International manager of a US business
There are three options that may be done in expanding to Western Europe. We can export from the United States, license a European firm to manufacture and market the computer in Europe, or to set up a wholly owned subsidiary in Europe. However, there are pros and cons to each. It is important to consider that the product is being protected with several patents. It is unique, and so this should be a chief consideration.
In deciding to export from the United States, we can ensure that the trade secrets of the product are kept safe in the company. There will be no need to involve outside people which will be required when the expansion is outsourced. However, this kind of expansion will breed higher costs in manpower so that the product supply will meet the demands. The taxes and duties for exportation is also another burden. Licensing a European firm for manufacturing and marketing is an option which will waive the problems on taxes and duties.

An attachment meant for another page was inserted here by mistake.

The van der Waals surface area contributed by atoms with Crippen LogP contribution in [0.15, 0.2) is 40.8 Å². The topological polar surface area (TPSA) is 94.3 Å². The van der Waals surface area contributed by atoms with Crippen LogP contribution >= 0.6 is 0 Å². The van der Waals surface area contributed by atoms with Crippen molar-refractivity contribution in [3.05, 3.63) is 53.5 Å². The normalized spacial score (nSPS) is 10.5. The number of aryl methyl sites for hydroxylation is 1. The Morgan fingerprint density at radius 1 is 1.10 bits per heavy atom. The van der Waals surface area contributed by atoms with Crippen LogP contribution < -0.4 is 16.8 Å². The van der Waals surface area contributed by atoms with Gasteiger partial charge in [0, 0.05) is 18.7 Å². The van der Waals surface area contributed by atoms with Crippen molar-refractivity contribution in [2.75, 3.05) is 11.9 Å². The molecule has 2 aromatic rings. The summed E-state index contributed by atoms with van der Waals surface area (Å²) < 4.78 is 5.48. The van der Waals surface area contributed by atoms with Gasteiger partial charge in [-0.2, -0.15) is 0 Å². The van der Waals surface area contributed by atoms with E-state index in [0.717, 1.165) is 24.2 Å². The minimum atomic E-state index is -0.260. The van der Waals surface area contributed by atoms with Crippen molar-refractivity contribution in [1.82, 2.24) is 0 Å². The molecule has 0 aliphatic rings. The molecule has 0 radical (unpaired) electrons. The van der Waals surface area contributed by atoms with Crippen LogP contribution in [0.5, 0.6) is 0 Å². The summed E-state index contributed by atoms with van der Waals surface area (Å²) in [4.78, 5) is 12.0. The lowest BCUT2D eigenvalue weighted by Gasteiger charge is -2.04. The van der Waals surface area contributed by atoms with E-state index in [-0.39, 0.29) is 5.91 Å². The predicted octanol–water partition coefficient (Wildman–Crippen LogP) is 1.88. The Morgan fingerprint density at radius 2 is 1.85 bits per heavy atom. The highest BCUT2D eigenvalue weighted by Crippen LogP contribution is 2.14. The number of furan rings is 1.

The cost of the product may then be also tailored to that in the European market because manpower costs for one will be at par with the European labor force. However, this will involve putting the trademarks of the product out in the open to the company to which its manufacturing and marketing is outsourced. It will be also be impossible to do this without divulging information because it will sacrifice the quality of the product. Setting up a wholly owned subsidiary will then be worth considering.
By doing so, the company will ensure that the patents will be well protected because the manufacturers and marketers will be employed by the company itself. There will be no outsourcing that will occur, which can compromise the private information of the product. The detriment of putting up a subsidiary, however, is the costs of setting up and capitalization. Exporting from the US would be best. Despite taxes and export-import duties, it is the more economical and safer choice to introducing this breakthrough in Europe.